An image of a MacGyver’d antique gun confiscated by Baltimore police officers last week went viral this weekend. With thousands of people cracking jokes on Facebook, the Baltimore Police Department eventually joined in on the fun.
Gun arrests are almost never funny, and with good reason: Firearms drive violent crime in a city that saw 318 homicides last year and 50 in the first eight weeks of this year. But after police said they found a 36-year-old man carrying drugs and what appeared to be a 19th-century pistol with an electrical tape-bound grip last Wednesday, laughter ensued on the internet.
“I was under the impression that John Wilkes Booth was no longer alive,” wrote Facebook commenter Michael VonSas, earning nearly 76,000 likes.
“This is the first gun you have access to in Grand Theft Auto: Gettysburg,” replied Steven Hill, besting him with more than 92,500 likes.
Stephen Fleg feigned outrage: “People joking about this thing are sick. That gun could take down your horse with one shot and put a hole through your cloak after a lengthy reloading process!”
Oftentimes, police admonish social media users who mock suspects or victims in violent cases, such as a bystander shot in the buttocks or a brazen, poorly executed armed robbery captured on surveillance footage. But this time, police commended those who showcased their creative wit with a simple reply of “Nice!”
They even offered their own take on a punishment for the suspect: “If it pleases the court, we will ensure we safeguard this firearm and ensure the safety of all in the village of Lord Baltimore. Whilst this young lad possessed this weapon illegally, his punishment shall not include that of public stoning nor shaming. He therefore shall be recommended as a candidate for reenactment just up the road in Gettysburg.”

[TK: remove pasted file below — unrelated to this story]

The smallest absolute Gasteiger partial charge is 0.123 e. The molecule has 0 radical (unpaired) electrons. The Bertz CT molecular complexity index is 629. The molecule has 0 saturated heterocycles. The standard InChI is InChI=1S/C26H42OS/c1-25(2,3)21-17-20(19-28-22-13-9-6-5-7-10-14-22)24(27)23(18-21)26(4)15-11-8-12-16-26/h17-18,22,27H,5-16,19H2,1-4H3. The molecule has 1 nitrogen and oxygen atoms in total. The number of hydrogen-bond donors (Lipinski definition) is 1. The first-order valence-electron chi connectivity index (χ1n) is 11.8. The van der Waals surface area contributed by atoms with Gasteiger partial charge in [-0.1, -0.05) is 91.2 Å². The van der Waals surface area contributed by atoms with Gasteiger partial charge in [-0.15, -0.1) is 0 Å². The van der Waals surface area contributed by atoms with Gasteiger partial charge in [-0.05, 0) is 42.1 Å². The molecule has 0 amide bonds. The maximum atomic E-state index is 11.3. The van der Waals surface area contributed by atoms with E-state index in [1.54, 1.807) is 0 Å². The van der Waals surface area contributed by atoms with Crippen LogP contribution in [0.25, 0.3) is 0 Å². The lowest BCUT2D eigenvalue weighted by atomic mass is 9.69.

In reality, court records show the man, Keith Gladden, was charged with possession of a firearm by a convicted felon, illegal ammo possession, having a handgun on his person and in his vehicle and possession of a controlled substance-not marijuana. He was processed and eventually detained on March 3.
Even if he’s incarcerated, Gladden has likely been made aware of the post, now shared almost 129,000 times on Facebook. In a way, he’s already stood trial before creative Facebook users and web trolls. As Aaron Bethea wrote, “All these comments should be read at his hearing. Should be punishment enough.”
The humorous arrest is a bright spot in an otherwise terrible month for BPD, which saw seven of its own officers indicted for allegedly claiming almost $400,000 in falsified overtime pay while on vacation, stealing from suspects and citizens alike and participating in an alleged racketeering conspiracy.
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